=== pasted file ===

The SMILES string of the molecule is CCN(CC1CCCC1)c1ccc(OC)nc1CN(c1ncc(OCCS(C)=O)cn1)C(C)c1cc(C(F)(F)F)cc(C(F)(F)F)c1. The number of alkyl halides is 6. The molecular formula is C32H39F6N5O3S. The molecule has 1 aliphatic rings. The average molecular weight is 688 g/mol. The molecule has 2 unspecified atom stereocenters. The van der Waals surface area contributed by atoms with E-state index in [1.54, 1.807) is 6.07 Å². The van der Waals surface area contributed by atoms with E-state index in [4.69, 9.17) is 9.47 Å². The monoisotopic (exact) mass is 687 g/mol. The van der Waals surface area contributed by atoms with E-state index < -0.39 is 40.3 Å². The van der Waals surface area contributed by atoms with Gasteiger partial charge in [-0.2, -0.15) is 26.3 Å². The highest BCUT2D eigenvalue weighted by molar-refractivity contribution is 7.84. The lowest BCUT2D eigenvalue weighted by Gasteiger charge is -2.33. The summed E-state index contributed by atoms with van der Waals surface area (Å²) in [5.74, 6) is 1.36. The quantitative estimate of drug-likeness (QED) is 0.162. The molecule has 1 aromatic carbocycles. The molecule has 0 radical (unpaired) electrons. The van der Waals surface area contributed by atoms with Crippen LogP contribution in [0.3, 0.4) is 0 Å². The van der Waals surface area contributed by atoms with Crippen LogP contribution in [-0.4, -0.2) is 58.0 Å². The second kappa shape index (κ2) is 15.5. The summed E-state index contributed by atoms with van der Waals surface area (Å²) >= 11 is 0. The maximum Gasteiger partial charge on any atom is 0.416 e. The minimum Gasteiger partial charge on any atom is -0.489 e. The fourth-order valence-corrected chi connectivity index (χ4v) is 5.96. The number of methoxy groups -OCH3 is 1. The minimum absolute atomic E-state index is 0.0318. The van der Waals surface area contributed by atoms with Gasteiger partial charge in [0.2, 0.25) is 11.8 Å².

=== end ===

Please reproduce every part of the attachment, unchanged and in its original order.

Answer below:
The SMILES string of the molecule is CCN(CC1CCCC1)c1ccc(OC)nc1CN(c1ncc(OCCS(C)=O)cn1)C(C)c1cc(C(F)(F)F)cc(C(F)(F)F)c1. The number of alkyl halides is 6. The molecular formula is C32H39F6N5O3S. The molecule has 1 aliphatic rings. The average molecular weight is 688 g/mol. The molecule has 2 unspecified atom stereocenters. The van der Waals surface area contributed by atoms with E-state index in [1.54, 1.807) is 6.07 Å². The van der Waals surface area contributed by atoms with E-state index in [4.69, 9.17) is 9.47 Å². The monoisotopic (exact) mass is 687 g/mol. The van der Waals surface area contributed by atoms with E-state index < -0.39 is 40.3 Å². The van der Waals surface area contributed by atoms with Gasteiger partial charge in [-0.2, -0.15) is 26.3 Å². The highest BCUT2D eigenvalue weighted by molar-refractivity contribution is 7.84. The lowest BCUT2D eigenvalue weighted by Gasteiger charge is -2.33. The summed E-state index contributed by atoms with van der Waals surface area (Å²) in [5.74, 6) is 1.36. The quantitative estimate of drug-likeness (QED) is 0.162. The molecule has 1 aromatic carbocycles. The molecule has 0 radical (unpaired) electrons. The van der Waals surface area contributed by atoms with Crippen LogP contribution in [0.3, 0.4) is 0 Å². The van der Waals surface area contributed by atoms with Crippen LogP contribution in [-0.4, -0.2) is 58.0 Å². The second kappa shape index (κ2) is 15.5. The summed E-state index contributed by atoms with van der Waals surface area (Å²) >= 11 is 0. The maximum Gasteiger partial charge on any atom is 0.416 e. The minimum Gasteiger partial charge on any atom is -0.489 e. The fourth-order valence-corrected chi connectivity index (χ4v) is 5.96. The number of methoxy groups -OCH3 is 1. The minimum absolute atomic E-state index is 0.0318. The van der Waals surface area contributed by atoms with Gasteiger partial charge in [0.2, 0.25) is 11.8 Å².